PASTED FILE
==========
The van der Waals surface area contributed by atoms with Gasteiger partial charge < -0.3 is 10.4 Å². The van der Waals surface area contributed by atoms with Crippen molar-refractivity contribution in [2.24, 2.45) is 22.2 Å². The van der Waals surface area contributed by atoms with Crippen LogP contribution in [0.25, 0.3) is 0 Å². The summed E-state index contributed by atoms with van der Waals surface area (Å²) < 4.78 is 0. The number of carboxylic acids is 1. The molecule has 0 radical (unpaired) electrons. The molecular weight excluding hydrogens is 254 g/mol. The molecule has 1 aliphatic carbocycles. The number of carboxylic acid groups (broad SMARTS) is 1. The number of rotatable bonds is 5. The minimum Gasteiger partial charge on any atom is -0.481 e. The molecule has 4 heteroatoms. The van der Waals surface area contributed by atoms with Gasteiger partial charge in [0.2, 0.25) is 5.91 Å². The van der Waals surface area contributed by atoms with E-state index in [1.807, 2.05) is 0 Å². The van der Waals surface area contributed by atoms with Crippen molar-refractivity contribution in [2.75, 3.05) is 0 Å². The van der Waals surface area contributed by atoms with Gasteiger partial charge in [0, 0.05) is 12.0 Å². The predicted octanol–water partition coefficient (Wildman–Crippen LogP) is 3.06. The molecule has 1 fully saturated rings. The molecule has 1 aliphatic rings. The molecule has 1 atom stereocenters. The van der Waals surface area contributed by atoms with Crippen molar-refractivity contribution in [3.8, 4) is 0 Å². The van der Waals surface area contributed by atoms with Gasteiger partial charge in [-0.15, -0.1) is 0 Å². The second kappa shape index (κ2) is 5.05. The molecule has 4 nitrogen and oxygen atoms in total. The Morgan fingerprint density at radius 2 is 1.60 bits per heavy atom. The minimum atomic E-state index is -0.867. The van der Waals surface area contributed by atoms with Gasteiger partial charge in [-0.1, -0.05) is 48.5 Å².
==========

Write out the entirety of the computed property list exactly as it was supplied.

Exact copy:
The van der Waals surface area contributed by atoms with Gasteiger partial charge < -0.3 is 10.4 Å². The van der Waals surface area contributed by atoms with Crippen molar-refractivity contribution in [2.24, 2.45) is 22.2 Å². The van der Waals surface area contributed by atoms with Crippen LogP contribution in [0.25, 0.3) is 0 Å². The summed E-state index contributed by atoms with van der Waals surface area (Å²) < 4.78 is 0. The number of carboxylic acids is 1. The molecule has 0 radical (unpaired) electrons. The molecular weight excluding hydrogens is 254 g/mol. The molecule has 1 aliphatic carbocycles. The number of carboxylic acid groups (broad SMARTS) is 1. The number of rotatable bonds is 5. The minimum Gasteiger partial charge on any atom is -0.481 e. The molecule has 4 heteroatoms. The van der Waals surface area contributed by atoms with Gasteiger partial charge in [0.2, 0.25) is 5.91 Å². The van der Waals surface area contributed by atoms with E-state index in [1.807, 2.05) is 0 Å². The van der Waals surface area contributed by atoms with Crippen molar-refractivity contribution in [2.75, 3.05) is 0 Å². The van der Waals surface area contributed by atoms with Gasteiger partial charge in [0, 0.05) is 12.0 Å². The predicted octanol–water partition coefficient (Wildman–Crippen LogP) is 3.06. The molecule has 1 fully saturated rings. The molecule has 1 aliphatic rings. The molecule has 1 atom stereocenters. The van der Waals surface area contributed by atoms with Crippen molar-refractivity contribution in [3.8, 4) is 0 Å². The van der Waals surface area contributed by atoms with Gasteiger partial charge in [-0.15, -0.1) is 0 Å². The second kappa shape index (κ2) is 5.05. The molecule has 4 nitrogen and oxygen atoms in total. The Morgan fingerprint density at radius 2 is 1.60 bits per heavy atom. The minimum atomic E-state index is -0.867. The van der Waals surface area contributed by atoms with Gasteiger partial charge in [-0.1, -0.05) is 48.5 Å².